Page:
Decades of misguided housing policy has created two housing “nations” within the UK. The first nation is older, well-housed, often well-off, with space to work and self-isolate during the pandemic. The second nation is younger and tends to live in cramped flats or shared homes with little or no access to outside space. These differences contributed to divergent physical and mental health outcomes throughout the pandemic.
The report recommends the abolition of the council tax regime and its replacement with fairer property taxation, stamp duty holidays for downsizers and a commitment to gently lower house prices for the young.
Back in March we released “Age Bias” – a report finding that government spending is heavily skewed in favour of older generations. The government now spends around £20,800 on each pensioner and only £14,700 on each child – a £6,000 gap that has doubled in magnitude over the past 19 years.
Much of the divergence in spending can be explained by the introduction of the State Pension Triple Lock in 2010, and the increased spending on social protection and concessionary travel for pensioners. This increased spending has driven a drastic decline in the number of pensioners in poverty, a worthwhile achievement and cause for celebration.
However, while per capita spending on pensioners has continued to rise due to the provision of universal or near-universal services, benefits awarded to children on average have stagnated overall and trends in spending on education have reversed. This has led to a stagnation in the number of children in poverty over the past 20 years. Despite the progress in outcomes for children in poverty between 1999 and 2010, distribution of government spending has become drastically skewed in favour of pensioners over the past 10 years.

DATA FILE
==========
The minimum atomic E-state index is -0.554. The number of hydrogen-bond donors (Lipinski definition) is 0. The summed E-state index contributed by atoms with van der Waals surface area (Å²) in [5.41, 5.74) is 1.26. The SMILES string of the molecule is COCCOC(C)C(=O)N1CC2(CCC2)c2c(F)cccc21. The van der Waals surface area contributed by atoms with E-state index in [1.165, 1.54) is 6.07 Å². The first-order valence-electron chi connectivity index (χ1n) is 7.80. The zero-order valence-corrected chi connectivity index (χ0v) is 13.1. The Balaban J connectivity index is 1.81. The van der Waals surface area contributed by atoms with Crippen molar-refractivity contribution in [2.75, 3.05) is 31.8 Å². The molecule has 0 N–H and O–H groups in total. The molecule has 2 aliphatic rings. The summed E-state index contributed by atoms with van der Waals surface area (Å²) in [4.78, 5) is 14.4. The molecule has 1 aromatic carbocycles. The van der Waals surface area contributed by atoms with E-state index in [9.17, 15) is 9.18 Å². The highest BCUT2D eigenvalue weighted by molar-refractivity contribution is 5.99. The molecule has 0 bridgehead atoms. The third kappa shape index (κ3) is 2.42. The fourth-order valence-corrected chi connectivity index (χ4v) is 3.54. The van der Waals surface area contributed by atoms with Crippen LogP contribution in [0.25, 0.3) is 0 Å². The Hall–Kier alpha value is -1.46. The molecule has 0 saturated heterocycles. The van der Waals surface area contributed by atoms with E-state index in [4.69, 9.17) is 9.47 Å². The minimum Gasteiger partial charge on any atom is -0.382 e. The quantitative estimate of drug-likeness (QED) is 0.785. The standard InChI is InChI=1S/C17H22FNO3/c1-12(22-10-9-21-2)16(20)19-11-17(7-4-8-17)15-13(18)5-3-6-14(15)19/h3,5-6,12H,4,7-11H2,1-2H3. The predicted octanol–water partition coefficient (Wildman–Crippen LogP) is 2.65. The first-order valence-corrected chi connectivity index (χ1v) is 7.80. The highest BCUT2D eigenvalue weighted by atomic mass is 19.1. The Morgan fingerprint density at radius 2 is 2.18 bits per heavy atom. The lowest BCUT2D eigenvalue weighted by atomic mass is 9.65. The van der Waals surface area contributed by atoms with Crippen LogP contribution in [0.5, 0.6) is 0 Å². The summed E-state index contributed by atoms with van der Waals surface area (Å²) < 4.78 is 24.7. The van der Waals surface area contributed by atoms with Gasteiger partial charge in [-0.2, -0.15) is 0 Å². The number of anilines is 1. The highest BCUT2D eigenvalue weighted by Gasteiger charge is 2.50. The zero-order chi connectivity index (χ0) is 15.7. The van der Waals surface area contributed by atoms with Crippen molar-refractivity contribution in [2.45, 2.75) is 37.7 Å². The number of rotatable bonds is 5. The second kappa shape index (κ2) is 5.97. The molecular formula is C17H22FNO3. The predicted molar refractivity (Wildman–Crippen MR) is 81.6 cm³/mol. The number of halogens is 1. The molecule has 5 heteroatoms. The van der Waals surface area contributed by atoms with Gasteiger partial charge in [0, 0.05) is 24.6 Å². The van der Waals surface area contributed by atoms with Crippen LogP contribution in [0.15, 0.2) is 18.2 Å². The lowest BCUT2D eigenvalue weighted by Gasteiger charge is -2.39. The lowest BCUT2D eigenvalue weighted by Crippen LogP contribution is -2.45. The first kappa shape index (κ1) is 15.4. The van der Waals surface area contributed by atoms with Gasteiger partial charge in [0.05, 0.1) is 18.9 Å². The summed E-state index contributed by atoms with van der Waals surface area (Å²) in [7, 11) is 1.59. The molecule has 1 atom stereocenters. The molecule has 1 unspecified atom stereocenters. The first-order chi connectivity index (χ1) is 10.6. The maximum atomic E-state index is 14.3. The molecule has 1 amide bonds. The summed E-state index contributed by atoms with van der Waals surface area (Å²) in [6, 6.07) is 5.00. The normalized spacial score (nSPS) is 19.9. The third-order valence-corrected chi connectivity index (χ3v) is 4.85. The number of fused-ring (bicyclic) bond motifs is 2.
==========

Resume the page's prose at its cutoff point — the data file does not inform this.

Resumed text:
Moving forward, we cannot make current and future generations of children pay for the COVID-19 crisis through cuts to funding. We recommend that the government reviews public expenditure on the response to COVID-19 so far, as well as all future public expenditure, to ensure that public finances are being distributed in an intergenerationally fair manner.
The discount rate
To accompany our online panel discussion in November, IF released a short pamphlet on the intergenerational importance of the discount rate – “Are we dis-counting young people’s futures?” The pamphlet explores how the arcane practice of “discounting” future liabilities can lead to an over- or under-estimation of their true value. This is of particular importance for public-sector and state pensions, where the UK government may be significantly underestimating the burden placed on future taxpayers. The accompanying event, attended by the Young Fabians, Young Liberals and Young Greens, is now available to watch online.
IF are excited to organise more panel discussions in 2022, with a series of events on intergenerational issues ranging from the housing crisis to climate policy.
IF would like to thank everyone who has supported our work in 2021 and over the past decade. We look forward to another year spreading awareness of intergenerational fairness in 2022.
Help us to be able to do more
Now that you’ve reached the end of the article, we want to thank you for being interested in IF’s work standing up for younger and future generations. We’re really proud of what we’ve achieved so far. And with your help we can do much more, so please consider helping to make IF more sustainable. You can do so by following this link: Donate